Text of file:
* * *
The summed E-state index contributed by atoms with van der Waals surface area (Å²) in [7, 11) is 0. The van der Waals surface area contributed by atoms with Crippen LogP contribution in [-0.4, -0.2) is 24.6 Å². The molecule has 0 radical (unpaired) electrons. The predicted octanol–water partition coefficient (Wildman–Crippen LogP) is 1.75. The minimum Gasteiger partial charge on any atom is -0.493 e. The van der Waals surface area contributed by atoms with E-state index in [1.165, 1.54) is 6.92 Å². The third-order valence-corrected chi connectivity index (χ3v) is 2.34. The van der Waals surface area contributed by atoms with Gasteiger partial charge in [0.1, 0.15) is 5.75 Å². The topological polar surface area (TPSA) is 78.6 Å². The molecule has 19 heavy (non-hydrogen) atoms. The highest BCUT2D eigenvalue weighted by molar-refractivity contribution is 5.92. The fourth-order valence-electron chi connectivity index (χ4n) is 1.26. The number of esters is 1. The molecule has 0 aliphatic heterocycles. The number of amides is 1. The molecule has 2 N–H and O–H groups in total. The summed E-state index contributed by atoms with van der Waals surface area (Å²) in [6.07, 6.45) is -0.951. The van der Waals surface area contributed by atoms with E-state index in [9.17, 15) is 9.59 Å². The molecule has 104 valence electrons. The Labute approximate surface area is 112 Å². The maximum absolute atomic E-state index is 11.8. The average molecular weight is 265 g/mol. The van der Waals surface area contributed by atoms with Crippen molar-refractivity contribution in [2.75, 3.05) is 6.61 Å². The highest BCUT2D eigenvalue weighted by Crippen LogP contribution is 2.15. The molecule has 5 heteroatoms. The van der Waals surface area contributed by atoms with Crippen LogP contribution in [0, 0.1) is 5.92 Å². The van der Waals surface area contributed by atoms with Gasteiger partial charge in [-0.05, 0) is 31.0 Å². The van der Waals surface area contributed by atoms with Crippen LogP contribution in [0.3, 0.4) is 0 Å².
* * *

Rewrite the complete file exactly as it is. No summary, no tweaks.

The summed E-state index contributed by atoms with van der Waals surface area (Å²) in [7, 11) is 0. The van der Waals surface area contributed by atoms with Crippen LogP contribution in [-0.4, -0.2) is 24.6 Å². The molecule has 0 radical (unpaired) electrons. The predicted octanol–water partition coefficient (Wildman–Crippen LogP) is 1.75. The minimum Gasteiger partial charge on any atom is -0.493 e. The van der Waals surface area contributed by atoms with E-state index in [1.165, 1.54) is 6.92 Å². The third-order valence-corrected chi connectivity index (χ3v) is 2.34. The van der Waals surface area contributed by atoms with Gasteiger partial charge in [0.1, 0.15) is 5.75 Å². The topological polar surface area (TPSA) is 78.6 Å². The molecule has 19 heavy (non-hydrogen) atoms. The highest BCUT2D eigenvalue weighted by molar-refractivity contribution is 5.92. The fourth-order valence-electron chi connectivity index (χ4n) is 1.26. The number of esters is 1. The molecule has 0 aliphatic heterocycles. The number of amides is 1. The molecule has 2 N–H and O–H groups in total. The summed E-state index contributed by atoms with van der Waals surface area (Å²) in [6.07, 6.45) is -0.951. The van der Waals surface area contributed by atoms with E-state index in [9.17, 15) is 9.59 Å². The molecule has 104 valence electrons. The Labute approximate surface area is 112 Å². The maximum absolute atomic E-state index is 11.8. The average molecular weight is 265 g/mol. The van der Waals surface area contributed by atoms with Crippen molar-refractivity contribution in [2.75, 3.05) is 6.61 Å². The highest BCUT2D eigenvalue weighted by Crippen LogP contribution is 2.15. The molecule has 5 heteroatoms. The van der Waals surface area contributed by atoms with Crippen LogP contribution in [0, 0.1) is 5.92 Å². The van der Waals surface area contributed by atoms with Gasteiger partial charge in [-0.05, 0) is 31.0 Å². The van der Waals surface area contributed by atoms with Crippen LogP contribution in [0.3, 0.4) is 0 Å².